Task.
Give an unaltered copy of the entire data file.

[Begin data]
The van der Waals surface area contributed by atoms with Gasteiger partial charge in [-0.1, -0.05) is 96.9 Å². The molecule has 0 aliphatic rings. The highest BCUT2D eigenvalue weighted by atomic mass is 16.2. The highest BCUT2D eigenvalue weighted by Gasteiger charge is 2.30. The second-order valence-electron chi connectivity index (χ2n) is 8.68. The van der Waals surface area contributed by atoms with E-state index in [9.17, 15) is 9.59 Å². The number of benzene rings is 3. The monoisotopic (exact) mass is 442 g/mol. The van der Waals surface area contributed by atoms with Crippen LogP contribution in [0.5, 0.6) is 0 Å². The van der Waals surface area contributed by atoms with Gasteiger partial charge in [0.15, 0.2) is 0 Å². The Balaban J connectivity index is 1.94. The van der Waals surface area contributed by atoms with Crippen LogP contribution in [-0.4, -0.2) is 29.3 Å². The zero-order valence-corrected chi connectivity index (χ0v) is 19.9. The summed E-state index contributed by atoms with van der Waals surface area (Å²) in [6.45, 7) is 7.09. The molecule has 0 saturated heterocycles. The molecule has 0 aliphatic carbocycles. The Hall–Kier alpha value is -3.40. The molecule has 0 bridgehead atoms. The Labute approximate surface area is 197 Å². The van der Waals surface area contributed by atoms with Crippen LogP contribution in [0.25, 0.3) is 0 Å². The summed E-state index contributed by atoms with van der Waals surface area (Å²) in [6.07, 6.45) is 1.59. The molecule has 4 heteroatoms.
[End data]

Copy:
The van der Waals surface area contributed by atoms with Gasteiger partial charge in [-0.1, -0.05) is 96.9 Å². The molecule has 0 aliphatic rings. The highest BCUT2D eigenvalue weighted by atomic mass is 16.2. The highest BCUT2D eigenvalue weighted by Gasteiger charge is 2.30. The second-order valence-electron chi connectivity index (χ2n) is 8.68. The van der Waals surface area contributed by atoms with E-state index in [9.17, 15) is 9.59 Å². The number of benzene rings is 3. The monoisotopic (exact) mass is 442 g/mol. The van der Waals surface area contributed by atoms with Crippen LogP contribution in [0.5, 0.6) is 0 Å². The van der Waals surface area contributed by atoms with Gasteiger partial charge in [0.15, 0.2) is 0 Å². The Balaban J connectivity index is 1.94. The van der Waals surface area contributed by atoms with Crippen LogP contribution in [-0.4, -0.2) is 29.3 Å². The zero-order valence-corrected chi connectivity index (χ0v) is 19.9. The summed E-state index contributed by atoms with van der Waals surface area (Å²) in [6.45, 7) is 7.09. The molecule has 0 saturated heterocycles. The molecule has 0 aliphatic carbocycles. The Hall–Kier alpha value is -3.40. The molecule has 0 bridgehead atoms. The Labute approximate surface area is 197 Å². The van der Waals surface area contributed by atoms with Crippen LogP contribution in [0.25, 0.3) is 0 Å². The summed E-state index contributed by atoms with van der Waals surface area (Å²) in [6.07, 6.45) is 1.59. The molecule has 4 heteroatoms.